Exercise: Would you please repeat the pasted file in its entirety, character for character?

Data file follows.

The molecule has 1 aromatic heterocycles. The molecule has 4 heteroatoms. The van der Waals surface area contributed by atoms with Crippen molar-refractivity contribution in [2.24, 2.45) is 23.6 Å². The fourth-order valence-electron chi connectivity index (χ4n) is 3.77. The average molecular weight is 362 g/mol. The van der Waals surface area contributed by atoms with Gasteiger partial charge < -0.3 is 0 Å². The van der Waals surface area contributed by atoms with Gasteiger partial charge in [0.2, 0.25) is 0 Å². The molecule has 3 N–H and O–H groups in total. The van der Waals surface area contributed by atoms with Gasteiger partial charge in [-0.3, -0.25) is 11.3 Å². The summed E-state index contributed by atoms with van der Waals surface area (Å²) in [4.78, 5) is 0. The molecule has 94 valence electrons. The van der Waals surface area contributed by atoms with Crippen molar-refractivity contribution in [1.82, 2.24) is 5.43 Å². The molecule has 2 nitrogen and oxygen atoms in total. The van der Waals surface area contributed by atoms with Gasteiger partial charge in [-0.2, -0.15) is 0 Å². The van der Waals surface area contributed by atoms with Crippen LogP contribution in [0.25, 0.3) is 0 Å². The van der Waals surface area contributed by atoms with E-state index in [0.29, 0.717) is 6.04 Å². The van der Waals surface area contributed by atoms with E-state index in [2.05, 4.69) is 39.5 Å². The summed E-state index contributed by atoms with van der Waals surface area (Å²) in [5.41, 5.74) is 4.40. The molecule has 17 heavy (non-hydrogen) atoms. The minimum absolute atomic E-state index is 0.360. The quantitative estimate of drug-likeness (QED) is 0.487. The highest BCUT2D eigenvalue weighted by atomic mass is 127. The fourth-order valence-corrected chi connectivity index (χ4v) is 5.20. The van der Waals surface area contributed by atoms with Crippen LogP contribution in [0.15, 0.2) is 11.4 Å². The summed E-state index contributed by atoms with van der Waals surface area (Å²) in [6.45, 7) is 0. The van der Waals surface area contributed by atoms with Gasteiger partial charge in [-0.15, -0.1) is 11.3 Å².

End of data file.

The molecule has 1 aromatic heterocycles. The molecule has 4 heteroatoms. The van der Waals surface area contributed by atoms with Crippen molar-refractivity contribution in [2.24, 2.45) is 23.6 Å². The fourth-order valence-electron chi connectivity index (χ4n) is 3.77. The average molecular weight is 362 g/mol. The van der Waals surface area contributed by atoms with Gasteiger partial charge < -0.3 is 0 Å². The van der Waals surface area contributed by atoms with Gasteiger partial charge in [0.2, 0.25) is 0 Å². The molecule has 3 N–H and O–H groups in total. The van der Waals surface area contributed by atoms with Gasteiger partial charge in [-0.3, -0.25) is 11.3 Å². The summed E-state index contributed by atoms with van der Waals surface area (Å²) in [4.78, 5) is 0. The molecule has 94 valence electrons. The van der Waals surface area contributed by atoms with Crippen molar-refractivity contribution in [1.82, 2.24) is 5.43 Å². The molecule has 2 nitrogen and oxygen atoms in total. The van der Waals surface area contributed by atoms with Gasteiger partial charge in [-0.2, -0.15) is 0 Å². The van der Waals surface area contributed by atoms with Crippen LogP contribution in [0.25, 0.3) is 0 Å². The van der Waals surface area contributed by atoms with E-state index in [0.29, 0.717) is 6.04 Å². The van der Waals surface area contributed by atoms with E-state index in [2.05, 4.69) is 39.5 Å². The summed E-state index contributed by atoms with van der Waals surface area (Å²) in [5.41, 5.74) is 4.40. The molecule has 17 heavy (non-hydrogen) atoms. The minimum absolute atomic E-state index is 0.360. The quantitative estimate of drug-likeness (QED) is 0.487. The highest BCUT2D eigenvalue weighted by atomic mass is 127. The fourth-order valence-corrected chi connectivity index (χ4v) is 5.20. The van der Waals surface area contributed by atoms with Crippen LogP contribution in [0.15, 0.2) is 11.4 Å². The summed E-state index contributed by atoms with van der Waals surface area (Å²) in [6.45, 7) is 0. The van der Waals surface area contributed by atoms with Gasteiger partial charge in [-0.15, -0.1) is 11.3 Å².